A large dumpster filled to the brim full of pumpkins ready to be recycled. | Shanel Romain

On an early Saturday morning, AJ Stierwalt was outside Roosevelt Middle School’s gym, trying to figure out the best way to launch a pumpkin into a dumpster. From what the seventh grader could tell, he had two options: he could either climb the ladder that leaned against the giant container or stand on top of a brick railing and toss the pumpkin from there.

Either way, all Stierwalt wanted was to see the pumpkins go splat.

“It’s really just fun being here, throwing the pumpkins and just seeing them explode. That’s really cool,” said Stierwalt, 12, on Nov. 6. 

A group of kids throwing their pumpkins into the large dumpster at Roosevelt Middle School on Saturday, November 6. (Shanel Romain)

Stierwalt was one of several student volunteers from Roosevelt and other River Forest District 90 schools helping with the Pumpkin Smash, an annual event held the first Saturday after Halloween. The three-hour-long event is part of a larger effort from the District 90 PTO’s Green4Good Committee and SCARCE, an Addison-based nonprofit dedicated to teaching local families about environmental issues. With the Pumpkin Smash, area families and residents are encouraged to bring their pumpkins and pitch them into a compost pile.

According to the SCARCE website, pumpkins should not be thrown into landfills. Landfills are one of the nation’s biggest sources of methane, a greenhouse gas more powerful than carbon dioxide that has a devastating impact on the environment, the site stated. And ditching pumpkins – which release methane when they decompose – at landfills contributes to an already growing problem. SCARCE also noted that pumpkins are made up of 90% water and packed with nutrients, both of which are good for soil.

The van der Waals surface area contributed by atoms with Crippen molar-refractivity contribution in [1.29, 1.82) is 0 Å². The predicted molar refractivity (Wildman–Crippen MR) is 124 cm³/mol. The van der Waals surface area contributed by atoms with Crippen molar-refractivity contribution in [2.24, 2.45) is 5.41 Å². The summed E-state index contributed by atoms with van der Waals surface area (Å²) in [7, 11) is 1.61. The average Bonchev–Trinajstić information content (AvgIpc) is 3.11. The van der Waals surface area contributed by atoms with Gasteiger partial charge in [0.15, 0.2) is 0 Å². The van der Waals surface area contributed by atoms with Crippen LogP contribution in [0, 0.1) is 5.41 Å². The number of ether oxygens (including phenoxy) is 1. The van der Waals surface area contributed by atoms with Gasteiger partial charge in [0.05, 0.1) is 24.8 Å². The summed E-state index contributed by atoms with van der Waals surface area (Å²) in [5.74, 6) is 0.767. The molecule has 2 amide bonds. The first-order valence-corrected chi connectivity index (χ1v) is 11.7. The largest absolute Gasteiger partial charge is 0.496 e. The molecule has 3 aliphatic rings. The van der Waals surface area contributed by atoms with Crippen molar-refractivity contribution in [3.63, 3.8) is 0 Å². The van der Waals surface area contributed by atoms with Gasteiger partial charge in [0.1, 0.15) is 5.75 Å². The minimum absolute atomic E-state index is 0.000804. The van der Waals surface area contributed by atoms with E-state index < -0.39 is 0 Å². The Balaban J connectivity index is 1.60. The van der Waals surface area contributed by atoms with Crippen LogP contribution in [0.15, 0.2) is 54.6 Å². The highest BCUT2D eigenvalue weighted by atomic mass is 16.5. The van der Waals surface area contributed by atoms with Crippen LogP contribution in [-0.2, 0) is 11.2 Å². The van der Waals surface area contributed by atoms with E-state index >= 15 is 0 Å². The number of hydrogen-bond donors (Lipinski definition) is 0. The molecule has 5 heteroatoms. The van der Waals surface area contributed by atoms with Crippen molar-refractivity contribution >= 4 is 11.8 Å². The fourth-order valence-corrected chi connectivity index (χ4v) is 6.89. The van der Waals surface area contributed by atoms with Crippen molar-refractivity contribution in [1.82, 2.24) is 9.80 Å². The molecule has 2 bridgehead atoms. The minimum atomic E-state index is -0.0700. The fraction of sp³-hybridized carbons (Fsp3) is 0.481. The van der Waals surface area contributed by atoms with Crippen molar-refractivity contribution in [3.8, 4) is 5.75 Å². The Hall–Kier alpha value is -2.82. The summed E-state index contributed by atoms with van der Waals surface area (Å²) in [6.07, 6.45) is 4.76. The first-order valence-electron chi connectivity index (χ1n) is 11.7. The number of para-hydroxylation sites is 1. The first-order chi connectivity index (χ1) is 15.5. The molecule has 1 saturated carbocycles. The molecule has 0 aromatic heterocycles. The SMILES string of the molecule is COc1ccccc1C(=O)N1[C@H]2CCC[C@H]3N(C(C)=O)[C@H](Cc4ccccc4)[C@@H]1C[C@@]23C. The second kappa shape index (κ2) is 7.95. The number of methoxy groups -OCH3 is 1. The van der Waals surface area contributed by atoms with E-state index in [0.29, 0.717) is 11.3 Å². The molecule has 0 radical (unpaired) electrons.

Since 2018, District 90 joined SCARCE and dozens of other Chicago suburbs in hosting the Pumpkin Smash, bringing in hundreds and hundreds of pumpkins. This year, the district rounded up its biggest collection yet: a whopping total of 1,379 pumpkins, weighing almost eight tons.

“There’s a great sense of community with people pulling up their wagons and grandparents coming with grandkids [to dispose of their pumpkins],” said Renee Sichlau, parent of a student at Roosevelt and Green4Good committee member. “It’s very joyful, and I love it.”

For Sichlau, she loves the silliness of the event, as adults and children alike work together to crush, break and split the pumpkins. “There are all sorts of efforts that come into it. They’re the ones who launch them into the dumpster. They’re the little ones on dad’s shoulders,” she said. “It’s just a real kind of crazy thing.”

During the Pumpkin Smash, three girls from Roosevelt’s Spirit and Service Club huddled around a table, eying down every discolored, carved and oddly shaped pumpkin. Zoe Lefevour, Margaret Bedell and Juliet Summy, all of whom are 10 and fifth graders, were in charge of counting the pumpkins and spoke about how excited they were to see so many people participating and taking steps to make the environment a better place.

Stierwalt echoed the girls and added there are plenty of easy ways to care for the environment.

“I want people to be respectful of our planet,” he said. “We only have one. So, if we compost and we use less electricity, turn off all the lights, all the simple things can add up, and then we can have a much cleaner, prettier area.”

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